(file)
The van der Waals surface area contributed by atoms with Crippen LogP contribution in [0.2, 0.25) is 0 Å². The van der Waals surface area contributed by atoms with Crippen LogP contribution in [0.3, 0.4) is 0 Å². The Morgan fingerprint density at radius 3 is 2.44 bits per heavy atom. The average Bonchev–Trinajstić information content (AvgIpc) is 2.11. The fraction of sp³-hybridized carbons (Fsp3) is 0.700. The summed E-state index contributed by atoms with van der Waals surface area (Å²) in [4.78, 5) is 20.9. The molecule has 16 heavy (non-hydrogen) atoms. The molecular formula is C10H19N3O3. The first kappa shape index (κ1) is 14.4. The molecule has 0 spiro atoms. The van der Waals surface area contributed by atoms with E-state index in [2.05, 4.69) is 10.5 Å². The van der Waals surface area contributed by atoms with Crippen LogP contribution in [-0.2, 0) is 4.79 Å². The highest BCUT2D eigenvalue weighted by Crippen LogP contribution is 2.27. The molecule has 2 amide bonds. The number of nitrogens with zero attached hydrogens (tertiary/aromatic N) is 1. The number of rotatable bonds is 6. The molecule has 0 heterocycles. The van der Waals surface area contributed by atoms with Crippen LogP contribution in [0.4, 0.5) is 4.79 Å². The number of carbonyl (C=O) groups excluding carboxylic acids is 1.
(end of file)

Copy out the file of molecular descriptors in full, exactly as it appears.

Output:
The van der Waals surface area contributed by atoms with Crippen LogP contribution in [0.2, 0.25) is 0 Å². The van der Waals surface area contributed by atoms with Crippen LogP contribution in [0.3, 0.4) is 0 Å². The Morgan fingerprint density at radius 3 is 2.44 bits per heavy atom. The average Bonchev–Trinajstić information content (AvgIpc) is 2.11. The fraction of sp³-hybridized carbons (Fsp3) is 0.700. The summed E-state index contributed by atoms with van der Waals surface area (Å²) in [4.78, 5) is 20.9. The molecule has 16 heavy (non-hydrogen) atoms. The molecular formula is C10H19N3O3. The first kappa shape index (κ1) is 14.4. The molecule has 0 spiro atoms. The van der Waals surface area contributed by atoms with E-state index in [2.05, 4.69) is 10.5 Å². The van der Waals surface area contributed by atoms with Crippen LogP contribution in [-0.2, 0) is 4.79 Å². The highest BCUT2D eigenvalue weighted by Crippen LogP contribution is 2.27. The molecule has 2 amide bonds. The number of nitrogens with zero attached hydrogens (tertiary/aromatic N) is 1. The number of rotatable bonds is 6. The molecule has 0 heterocycles. The van der Waals surface area contributed by atoms with Crippen LogP contribution in [0.4, 0.5) is 4.79 Å². The number of carbonyl (C=O) groups excluding carboxylic acids is 1.